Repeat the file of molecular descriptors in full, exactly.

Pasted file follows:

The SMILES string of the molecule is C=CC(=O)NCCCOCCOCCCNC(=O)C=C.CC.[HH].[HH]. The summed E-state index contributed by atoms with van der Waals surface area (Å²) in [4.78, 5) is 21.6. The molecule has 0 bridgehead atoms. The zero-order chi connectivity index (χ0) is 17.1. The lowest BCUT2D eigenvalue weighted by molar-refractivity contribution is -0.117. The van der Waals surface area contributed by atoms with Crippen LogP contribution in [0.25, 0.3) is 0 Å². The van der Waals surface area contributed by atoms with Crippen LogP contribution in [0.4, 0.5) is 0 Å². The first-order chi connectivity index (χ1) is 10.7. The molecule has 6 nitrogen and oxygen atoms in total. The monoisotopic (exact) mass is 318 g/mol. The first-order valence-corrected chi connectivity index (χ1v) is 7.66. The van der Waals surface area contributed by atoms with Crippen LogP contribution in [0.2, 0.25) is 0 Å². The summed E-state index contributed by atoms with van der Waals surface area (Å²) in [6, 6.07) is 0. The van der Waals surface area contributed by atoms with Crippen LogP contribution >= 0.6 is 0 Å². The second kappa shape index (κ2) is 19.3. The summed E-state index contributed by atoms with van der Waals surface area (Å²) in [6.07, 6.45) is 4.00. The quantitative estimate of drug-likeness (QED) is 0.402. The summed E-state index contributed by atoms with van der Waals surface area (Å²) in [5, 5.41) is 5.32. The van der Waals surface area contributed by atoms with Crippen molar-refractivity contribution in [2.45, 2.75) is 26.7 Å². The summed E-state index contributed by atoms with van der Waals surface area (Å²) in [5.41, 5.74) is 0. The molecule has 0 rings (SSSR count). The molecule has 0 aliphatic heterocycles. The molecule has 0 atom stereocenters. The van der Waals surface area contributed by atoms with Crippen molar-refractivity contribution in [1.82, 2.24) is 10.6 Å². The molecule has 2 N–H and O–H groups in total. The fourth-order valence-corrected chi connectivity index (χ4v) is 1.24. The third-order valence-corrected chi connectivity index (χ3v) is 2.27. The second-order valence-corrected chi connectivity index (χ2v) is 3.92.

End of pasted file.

The SMILES string of the molecule is C=CC(=O)NCCCOCCOCCCNC(=O)C=C.CC.[HH].[HH]. The summed E-state index contributed by atoms with van der Waals surface area (Å²) in [4.78, 5) is 21.6. The molecule has 0 bridgehead atoms. The zero-order chi connectivity index (χ0) is 17.1. The lowest BCUT2D eigenvalue weighted by molar-refractivity contribution is -0.117. The van der Waals surface area contributed by atoms with Crippen LogP contribution in [0.25, 0.3) is 0 Å². The van der Waals surface area contributed by atoms with Crippen LogP contribution in [0.4, 0.5) is 0 Å². The first-order chi connectivity index (χ1) is 10.7. The molecule has 6 nitrogen and oxygen atoms in total. The monoisotopic (exact) mass is 318 g/mol. The first-order valence-corrected chi connectivity index (χ1v) is 7.66. The van der Waals surface area contributed by atoms with Crippen LogP contribution in [0.2, 0.25) is 0 Å². The summed E-state index contributed by atoms with van der Waals surface area (Å²) in [6, 6.07) is 0. The van der Waals surface area contributed by atoms with Crippen LogP contribution >= 0.6 is 0 Å². The second kappa shape index (κ2) is 19.3. The summed E-state index contributed by atoms with van der Waals surface area (Å²) in [6.07, 6.45) is 4.00. The quantitative estimate of drug-likeness (QED) is 0.402. The summed E-state index contributed by atoms with van der Waals surface area (Å²) in [5, 5.41) is 5.32. The van der Waals surface area contributed by atoms with Crippen molar-refractivity contribution in [2.45, 2.75) is 26.7 Å². The summed E-state index contributed by atoms with van der Waals surface area (Å²) in [5.41, 5.74) is 0. The molecule has 0 rings (SSSR count). The molecule has 0 aliphatic heterocycles. The molecule has 0 atom stereocenters. The van der Waals surface area contributed by atoms with Crippen molar-refractivity contribution in [1.82, 2.24) is 10.6 Å². The molecule has 2 N–H and O–H groups in total. The fourth-order valence-corrected chi connectivity index (χ4v) is 1.24. The third-order valence-corrected chi connectivity index (χ3v) is 2.27. The second-order valence-corrected chi connectivity index (χ2v) is 3.92.